(see full explanations of these terms in the TECHNICAL GLOSSARY page of this blog)

When it comes to dealing with anything secure online such as internet banking, email accounts or anything to do with card payment details then it's advisable to use HTTPS in the browser in favour of HTTP

  • Wi-fi Router default settings

Wi-fi routers generally come out of the box with basic ‘admin’ usernames and passwords.  It’s always a good idea to change the credentials to your own secure login details as soon as it’s up and running.  Also making sure the latest WPA2 with AES encryption are enabled.

  • Run anti-virus software and anti-malware on your PC/laptop

It’s good practice to do this anyway.  There are some good free products out there as well as the paid for versions which can get a bit pricy.

I’ve paid for Norton Antivirus in the past but it is a bit expensive.  Here’s a link to some of the best free anti-virus products currently available.

Did you find this post useful? 

Have you experienced issues relating to Wi-Fi security?  

If so, let me know by posting a comment, reply by email or via the Contact page.





Please follow and like us:

Bad Rabbit Ransomware

They're at it again.  This time another strain of Ransomware has struck Russia and the Ukraine.

The BBC reported on 25th October this new type of malware has affected websites, an airport and an underground station in Russia.  Known as 'Bad Rabbit' and similar to the WannaCry and Petya attacks, parts of Turkey and Germany are also said to be hit.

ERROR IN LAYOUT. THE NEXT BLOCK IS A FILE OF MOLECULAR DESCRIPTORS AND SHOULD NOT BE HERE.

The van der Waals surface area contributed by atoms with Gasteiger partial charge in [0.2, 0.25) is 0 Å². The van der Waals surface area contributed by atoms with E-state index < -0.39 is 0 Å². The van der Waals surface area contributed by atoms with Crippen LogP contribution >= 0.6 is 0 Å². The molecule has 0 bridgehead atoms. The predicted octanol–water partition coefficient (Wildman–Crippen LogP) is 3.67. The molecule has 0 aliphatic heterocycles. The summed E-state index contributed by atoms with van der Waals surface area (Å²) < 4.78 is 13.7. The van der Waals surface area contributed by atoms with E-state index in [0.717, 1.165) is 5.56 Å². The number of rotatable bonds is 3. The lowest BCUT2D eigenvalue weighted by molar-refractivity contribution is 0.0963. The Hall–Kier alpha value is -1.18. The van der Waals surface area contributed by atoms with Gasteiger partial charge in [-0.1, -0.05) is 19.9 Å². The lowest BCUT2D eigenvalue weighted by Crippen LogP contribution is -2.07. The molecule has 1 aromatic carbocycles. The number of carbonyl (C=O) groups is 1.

It manifests itself and is distributed through an Adobe Flash update.  Apparently, it generates tasks in Windows with names associated to them - Drogon and Rhaegal from Game of Thrones!

At least we know these cyber criminals watch quality TV.

Cyber criminals are out there so we all need to be vigilant and stay safe online.  Malicious attacks are on the increase and big corporations and business are the primary targets.  As home users, we also still need to make sure we're protected.

As a reminder, below are the steps to take to stay safe online.

  • Don't install suspect software or other unknown programmes from the internet or from unsolicited emails
  • Check that websites are secure, e.g. a URL begins with https
  • Use varied passwords or a password manager for different online accounts – if one is compromised at least your others are still protected
  • Never provide personal or financial information through a website unless you typed in the web address yourself